Save Money, Promote Health by Making Kombucha


Kombucha kit in the process of being made. (Photo by Sydney Gastman)

I have been drinking kombucha almost daily for the past two years. The fizzy fermented drink is a perfect way to get my daily allowance of probiotics, keeping my gut healthy and happy. However, at a price of up to $5 per bottle, this healthy habit can come with a hefty price. Over the years, I have scoured Little Rock for the best prices, and I have found that Drug Emporium sells GT’s Kombucha at the lowest cost: $2 per bottle. Still, the cost and waste that comes with buying glass bottle after glass bottle adds up. So, I recently decided to make my own. I was surprised by how simple it was to recreate that sparkling fruity flavor.

Although it has only recently gained widespread popularity in Western culture, kombucha has been around for thousands of years. Originating in eastern Asia, kombucha is loaded with probiotics, which are the “good bacteria” that make for a healthy gut. Drinking kombucha is claimed to come with a variety of health benefits, including better digestion, increased energy, a stronger immune system, and filtration of toxins.

“It makes my tummy feel better when it hurts,” senior Jackson Rayburn said.

There is little scientific evidence to back up these claims, but many people swear by the tea’s beneficial properties.

“I love kombucha because of the natural organisms that form through the fermentation process. They help my gut produce the natural biological factors of digestion, and I am very thankful for all of the health benefits!” senior Serena Hanson said. “It’s also super fun to try new flavors and learn about the formation process.”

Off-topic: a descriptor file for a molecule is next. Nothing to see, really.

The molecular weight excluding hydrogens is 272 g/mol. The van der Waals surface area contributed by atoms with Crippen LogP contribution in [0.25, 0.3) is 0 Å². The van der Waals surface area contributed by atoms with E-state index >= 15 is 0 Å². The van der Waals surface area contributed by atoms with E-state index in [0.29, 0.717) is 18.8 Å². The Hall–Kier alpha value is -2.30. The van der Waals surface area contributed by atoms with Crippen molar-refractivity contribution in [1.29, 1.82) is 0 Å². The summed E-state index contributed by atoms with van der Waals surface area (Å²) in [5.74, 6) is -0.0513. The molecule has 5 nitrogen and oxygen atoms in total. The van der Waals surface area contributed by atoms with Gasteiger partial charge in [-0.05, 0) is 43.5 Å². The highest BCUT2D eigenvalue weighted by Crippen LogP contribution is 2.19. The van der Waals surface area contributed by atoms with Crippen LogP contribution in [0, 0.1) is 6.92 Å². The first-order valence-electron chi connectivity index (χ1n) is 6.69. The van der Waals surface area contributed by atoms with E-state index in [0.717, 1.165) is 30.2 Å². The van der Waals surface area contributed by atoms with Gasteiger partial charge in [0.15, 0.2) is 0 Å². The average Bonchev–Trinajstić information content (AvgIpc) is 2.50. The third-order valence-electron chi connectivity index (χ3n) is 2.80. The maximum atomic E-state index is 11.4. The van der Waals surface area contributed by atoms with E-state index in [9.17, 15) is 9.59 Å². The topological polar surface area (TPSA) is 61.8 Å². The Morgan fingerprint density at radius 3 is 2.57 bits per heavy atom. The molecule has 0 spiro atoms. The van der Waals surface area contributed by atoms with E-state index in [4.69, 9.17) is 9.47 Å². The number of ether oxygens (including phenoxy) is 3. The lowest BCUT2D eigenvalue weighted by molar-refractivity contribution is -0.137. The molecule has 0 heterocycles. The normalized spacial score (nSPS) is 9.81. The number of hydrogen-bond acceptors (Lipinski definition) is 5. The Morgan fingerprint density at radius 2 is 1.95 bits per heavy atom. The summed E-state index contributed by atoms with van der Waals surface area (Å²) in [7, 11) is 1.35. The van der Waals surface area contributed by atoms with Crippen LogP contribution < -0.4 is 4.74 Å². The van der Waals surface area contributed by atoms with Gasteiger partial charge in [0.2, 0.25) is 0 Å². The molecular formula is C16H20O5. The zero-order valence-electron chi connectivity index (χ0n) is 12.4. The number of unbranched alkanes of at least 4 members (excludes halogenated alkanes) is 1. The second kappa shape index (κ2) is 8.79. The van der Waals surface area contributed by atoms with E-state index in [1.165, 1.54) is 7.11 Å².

To produce your own healthy kombucha, it is important to get specific types of each ingredient. For a gallon of kombucha, you need 2 tablespoons of loose tea or 8 tea bags, 1 cup of sugar, 13-14 cups of water, and 2 cups of starter tea or vinegar. To yield the best results, begin with using organic plain black tea to keep it simple and free of chemical contaminants. Other types of teas can be used with later batches. As for sugar, use white cane sugar or organic cane juice crystals; brown cane sugar or honey may be used, but results are inconsistent. You also need a live bacteria called a SCOBY (symbiotic culture of bacteria and yeast), which comes in kombucha starter kits and can be found at health food stores like Natural Grocers, or online. When brewing kombucha at home, it is important to be careful that mold doesn’t grow on the SCOBY, so everything must be very clean.

To make the kombucha:

  1. Bring the water to a boil in a large pot.
  2. Once hot, stir in the sugar until it dissolves, and add the tea bags.
  3. Once the tea cools, remove the tea bags and pour the tea into a gallon-sized glass jar.
  4. Add the starter tea (already made kombucha) and the SCOBY to the mixture, and stir with a wooden spoon.
  5. Place a tight-weave cloth or paper coffee filter over the top of the glass jar (I used an old thin t-shirt), and secure it tight with a large rubber band or canning jar ring.
  6. Let the concoction sit for 1 week, then begin taste-testing it every day until the flavor is to your liking. It will get progressively more sour and fizzy as time goes on. If you would like to add flavor, add a couple pieces of fruit to the mix after a week.
  7. Once the kombucha is made, bottle it up into glasses or jars with tight-fitting lids to maintain the fizzy flavor. Share with your friends, and enjoy!

**Note: Do not drink too much at one time. It may lead to an upset stomach.